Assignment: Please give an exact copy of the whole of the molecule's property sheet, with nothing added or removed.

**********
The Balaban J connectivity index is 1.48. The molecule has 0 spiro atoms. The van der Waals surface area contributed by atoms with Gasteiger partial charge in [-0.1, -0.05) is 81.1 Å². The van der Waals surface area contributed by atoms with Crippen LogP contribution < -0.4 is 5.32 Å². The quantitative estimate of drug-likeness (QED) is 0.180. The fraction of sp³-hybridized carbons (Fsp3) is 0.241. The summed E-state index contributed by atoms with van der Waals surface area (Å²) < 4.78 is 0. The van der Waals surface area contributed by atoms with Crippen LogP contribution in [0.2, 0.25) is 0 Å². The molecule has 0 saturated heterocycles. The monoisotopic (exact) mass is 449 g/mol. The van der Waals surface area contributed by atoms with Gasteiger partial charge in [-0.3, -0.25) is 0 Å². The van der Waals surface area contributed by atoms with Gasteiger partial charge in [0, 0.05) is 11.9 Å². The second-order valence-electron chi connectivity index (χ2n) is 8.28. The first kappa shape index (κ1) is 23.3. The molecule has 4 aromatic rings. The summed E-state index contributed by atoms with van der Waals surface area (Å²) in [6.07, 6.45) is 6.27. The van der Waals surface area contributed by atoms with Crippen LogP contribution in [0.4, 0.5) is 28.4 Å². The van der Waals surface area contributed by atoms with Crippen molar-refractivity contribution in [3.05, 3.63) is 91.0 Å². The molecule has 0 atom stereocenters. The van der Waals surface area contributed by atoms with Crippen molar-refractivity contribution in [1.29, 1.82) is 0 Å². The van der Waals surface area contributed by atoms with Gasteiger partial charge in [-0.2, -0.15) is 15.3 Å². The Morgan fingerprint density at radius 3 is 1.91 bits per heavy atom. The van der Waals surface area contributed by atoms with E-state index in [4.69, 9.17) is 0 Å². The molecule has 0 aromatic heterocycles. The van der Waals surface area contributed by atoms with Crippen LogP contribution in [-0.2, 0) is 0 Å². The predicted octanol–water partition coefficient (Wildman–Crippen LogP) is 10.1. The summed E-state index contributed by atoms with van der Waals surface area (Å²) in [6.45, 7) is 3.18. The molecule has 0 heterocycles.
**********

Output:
The Balaban J connectivity index is 1.48. The molecule has 0 spiro atoms. The van der Waals surface area contributed by atoms with Gasteiger partial charge in [-0.1, -0.05) is 81.1 Å². The van der Waals surface area contributed by atoms with Crippen LogP contribution < -0.4 is 5.32 Å². The quantitative estimate of drug-likeness (QED) is 0.180. The fraction of sp³-hybridized carbons (Fsp3) is 0.241. The summed E-state index contributed by atoms with van der Waals surface area (Å²) < 4.78 is 0. The van der Waals surface area contributed by atoms with Crippen LogP contribution in [0.2, 0.25) is 0 Å². The molecule has 0 saturated heterocycles. The monoisotopic (exact) mass is 449 g/mol. The van der Waals surface area contributed by atoms with Gasteiger partial charge in [-0.3, -0.25) is 0 Å². The van der Waals surface area contributed by atoms with Gasteiger partial charge in [0, 0.05) is 11.9 Å². The second-order valence-electron chi connectivity index (χ2n) is 8.28. The first kappa shape index (κ1) is 23.3. The molecule has 4 aromatic rings. The summed E-state index contributed by atoms with van der Waals surface area (Å²) in [6.07, 6.45) is 6.27. The van der Waals surface area contributed by atoms with Crippen LogP contribution in [0.4, 0.5) is 28.4 Å². The van der Waals surface area contributed by atoms with Crippen molar-refractivity contribution in [3.05, 3.63) is 91.0 Å². The molecule has 0 atom stereocenters. The van der Waals surface area contributed by atoms with Crippen molar-refractivity contribution in [1.29, 1.82) is 0 Å². The van der Waals surface area contributed by atoms with Gasteiger partial charge in [-0.2, -0.15) is 15.3 Å². The Morgan fingerprint density at radius 3 is 1.91 bits per heavy atom. The van der Waals surface area contributed by atoms with E-state index in [4.69, 9.17) is 0 Å². The molecule has 0 aromatic heterocycles. The van der Waals surface area contributed by atoms with Crippen LogP contribution in [-0.2, 0) is 0 Å². The predicted octanol–water partition coefficient (Wildman–Crippen LogP) is 10.1. The summed E-state index contributed by atoms with van der Waals surface area (Å²) in [6.45, 7) is 3.18. The molecule has 0 heterocycles.